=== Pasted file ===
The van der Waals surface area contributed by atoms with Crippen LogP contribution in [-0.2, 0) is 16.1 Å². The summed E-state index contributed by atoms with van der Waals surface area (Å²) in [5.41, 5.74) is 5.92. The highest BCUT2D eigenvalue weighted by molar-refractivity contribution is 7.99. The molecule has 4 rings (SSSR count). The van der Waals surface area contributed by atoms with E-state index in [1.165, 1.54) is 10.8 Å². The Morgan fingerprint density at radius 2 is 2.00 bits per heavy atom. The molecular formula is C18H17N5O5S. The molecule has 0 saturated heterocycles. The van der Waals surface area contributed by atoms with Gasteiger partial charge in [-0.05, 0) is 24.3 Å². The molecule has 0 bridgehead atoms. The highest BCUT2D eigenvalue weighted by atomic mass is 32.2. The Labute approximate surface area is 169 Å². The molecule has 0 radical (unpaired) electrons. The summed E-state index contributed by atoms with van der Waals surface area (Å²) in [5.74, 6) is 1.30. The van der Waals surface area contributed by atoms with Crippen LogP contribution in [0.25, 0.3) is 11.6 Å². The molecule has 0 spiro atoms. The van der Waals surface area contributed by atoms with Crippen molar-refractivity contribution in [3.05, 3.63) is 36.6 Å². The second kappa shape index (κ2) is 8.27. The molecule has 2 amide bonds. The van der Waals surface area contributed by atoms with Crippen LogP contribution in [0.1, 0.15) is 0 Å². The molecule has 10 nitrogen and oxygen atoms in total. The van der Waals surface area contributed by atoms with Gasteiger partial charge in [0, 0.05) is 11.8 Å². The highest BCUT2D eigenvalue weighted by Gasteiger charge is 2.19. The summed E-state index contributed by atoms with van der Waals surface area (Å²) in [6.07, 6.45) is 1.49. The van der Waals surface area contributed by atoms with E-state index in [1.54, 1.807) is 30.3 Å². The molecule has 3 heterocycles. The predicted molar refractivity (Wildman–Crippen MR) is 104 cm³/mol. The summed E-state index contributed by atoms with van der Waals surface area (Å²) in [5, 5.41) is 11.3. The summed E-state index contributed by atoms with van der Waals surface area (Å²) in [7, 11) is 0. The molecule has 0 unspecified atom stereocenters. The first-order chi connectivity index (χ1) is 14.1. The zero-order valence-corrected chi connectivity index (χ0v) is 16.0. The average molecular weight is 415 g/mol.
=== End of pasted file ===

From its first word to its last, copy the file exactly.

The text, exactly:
The van der Waals surface area contributed by atoms with Crippen LogP contribution in [-0.2, 0) is 16.1 Å². The summed E-state index contributed by atoms with van der Waals surface area (Å²) in [5.41, 5.74) is 5.92. The highest BCUT2D eigenvalue weighted by molar-refractivity contribution is 7.99. The molecule has 4 rings (SSSR count). The van der Waals surface area contributed by atoms with E-state index in [1.165, 1.54) is 10.8 Å². The Morgan fingerprint density at radius 2 is 2.00 bits per heavy atom. The molecular formula is C18H17N5O5S. The molecule has 0 saturated heterocycles. The van der Waals surface area contributed by atoms with Gasteiger partial charge in [-0.05, 0) is 24.3 Å². The molecule has 0 bridgehead atoms. The highest BCUT2D eigenvalue weighted by atomic mass is 32.2. The Labute approximate surface area is 169 Å². The molecule has 0 radical (unpaired) electrons. The summed E-state index contributed by atoms with van der Waals surface area (Å²) in [5.74, 6) is 1.30. The van der Waals surface area contributed by atoms with Crippen LogP contribution in [0.25, 0.3) is 11.6 Å². The molecule has 0 spiro atoms. The van der Waals surface area contributed by atoms with Crippen molar-refractivity contribution in [3.05, 3.63) is 36.6 Å². The second kappa shape index (κ2) is 8.27. The molecule has 2 amide bonds. The van der Waals surface area contributed by atoms with Crippen LogP contribution in [0.1, 0.15) is 0 Å². The molecule has 10 nitrogen and oxygen atoms in total. The van der Waals surface area contributed by atoms with Gasteiger partial charge in [0, 0.05) is 11.8 Å². The highest BCUT2D eigenvalue weighted by Gasteiger charge is 2.19. The summed E-state index contributed by atoms with van der Waals surface area (Å²) in [6.07, 6.45) is 1.49. The van der Waals surface area contributed by atoms with E-state index in [1.54, 1.807) is 30.3 Å². The molecule has 3 heterocycles. The predicted molar refractivity (Wildman–Crippen MR) is 104 cm³/mol. The summed E-state index contributed by atoms with van der Waals surface area (Å²) in [5, 5.41) is 11.3. The summed E-state index contributed by atoms with van der Waals surface area (Å²) in [7, 11) is 0. The molecule has 0 unspecified atom stereocenters. The first-order chi connectivity index (χ1) is 14.1. The zero-order valence-corrected chi connectivity index (χ0v) is 16.0. The average molecular weight is 415 g/mol.